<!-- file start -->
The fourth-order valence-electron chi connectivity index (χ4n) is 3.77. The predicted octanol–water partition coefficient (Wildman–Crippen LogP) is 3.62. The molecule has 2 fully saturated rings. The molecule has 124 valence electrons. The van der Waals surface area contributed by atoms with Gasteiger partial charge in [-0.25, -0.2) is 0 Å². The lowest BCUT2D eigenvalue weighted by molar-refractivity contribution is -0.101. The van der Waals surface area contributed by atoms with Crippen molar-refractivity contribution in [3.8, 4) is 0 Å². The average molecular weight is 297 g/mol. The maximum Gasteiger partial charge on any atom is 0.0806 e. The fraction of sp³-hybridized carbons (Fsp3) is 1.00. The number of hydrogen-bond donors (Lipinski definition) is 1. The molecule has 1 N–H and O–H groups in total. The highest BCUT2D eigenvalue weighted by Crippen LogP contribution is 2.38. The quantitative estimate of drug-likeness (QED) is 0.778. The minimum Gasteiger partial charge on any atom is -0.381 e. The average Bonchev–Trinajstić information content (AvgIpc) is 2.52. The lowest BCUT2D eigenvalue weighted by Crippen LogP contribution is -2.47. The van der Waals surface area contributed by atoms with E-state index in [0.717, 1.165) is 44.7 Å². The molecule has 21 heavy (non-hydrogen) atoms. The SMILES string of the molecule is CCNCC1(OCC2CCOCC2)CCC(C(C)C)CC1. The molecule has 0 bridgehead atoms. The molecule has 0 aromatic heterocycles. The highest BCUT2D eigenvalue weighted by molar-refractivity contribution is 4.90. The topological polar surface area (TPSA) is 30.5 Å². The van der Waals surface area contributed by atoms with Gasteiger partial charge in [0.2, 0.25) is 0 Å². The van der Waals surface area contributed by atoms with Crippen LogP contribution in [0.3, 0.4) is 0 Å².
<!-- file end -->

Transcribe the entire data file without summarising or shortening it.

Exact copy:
The fourth-order valence-electron chi connectivity index (χ4n) is 3.77. The predicted octanol–water partition coefficient (Wildman–Crippen LogP) is 3.62. The molecule has 2 fully saturated rings. The molecule has 124 valence electrons. The van der Waals surface area contributed by atoms with Gasteiger partial charge in [-0.25, -0.2) is 0 Å². The lowest BCUT2D eigenvalue weighted by molar-refractivity contribution is -0.101. The van der Waals surface area contributed by atoms with Crippen molar-refractivity contribution in [3.8, 4) is 0 Å². The average molecular weight is 297 g/mol. The maximum Gasteiger partial charge on any atom is 0.0806 e. The fraction of sp³-hybridized carbons (Fsp3) is 1.00. The number of hydrogen-bond donors (Lipinski definition) is 1. The molecule has 1 N–H and O–H groups in total. The highest BCUT2D eigenvalue weighted by Crippen LogP contribution is 2.38. The quantitative estimate of drug-likeness (QED) is 0.778. The minimum Gasteiger partial charge on any atom is -0.381 e. The average Bonchev–Trinajstić information content (AvgIpc) is 2.52. The lowest BCUT2D eigenvalue weighted by Crippen LogP contribution is -2.47. The van der Waals surface area contributed by atoms with E-state index in [0.717, 1.165) is 44.7 Å². The molecule has 21 heavy (non-hydrogen) atoms. The SMILES string of the molecule is CCNCC1(OCC2CCOCC2)CCC(C(C)C)CC1. The molecule has 0 bridgehead atoms. The molecule has 0 aromatic heterocycles. The highest BCUT2D eigenvalue weighted by molar-refractivity contribution is 4.90. The topological polar surface area (TPSA) is 30.5 Å². The van der Waals surface area contributed by atoms with Gasteiger partial charge in [0.2, 0.25) is 0 Å². The van der Waals surface area contributed by atoms with Crippen LogP contribution in [0.3, 0.4) is 0 Å².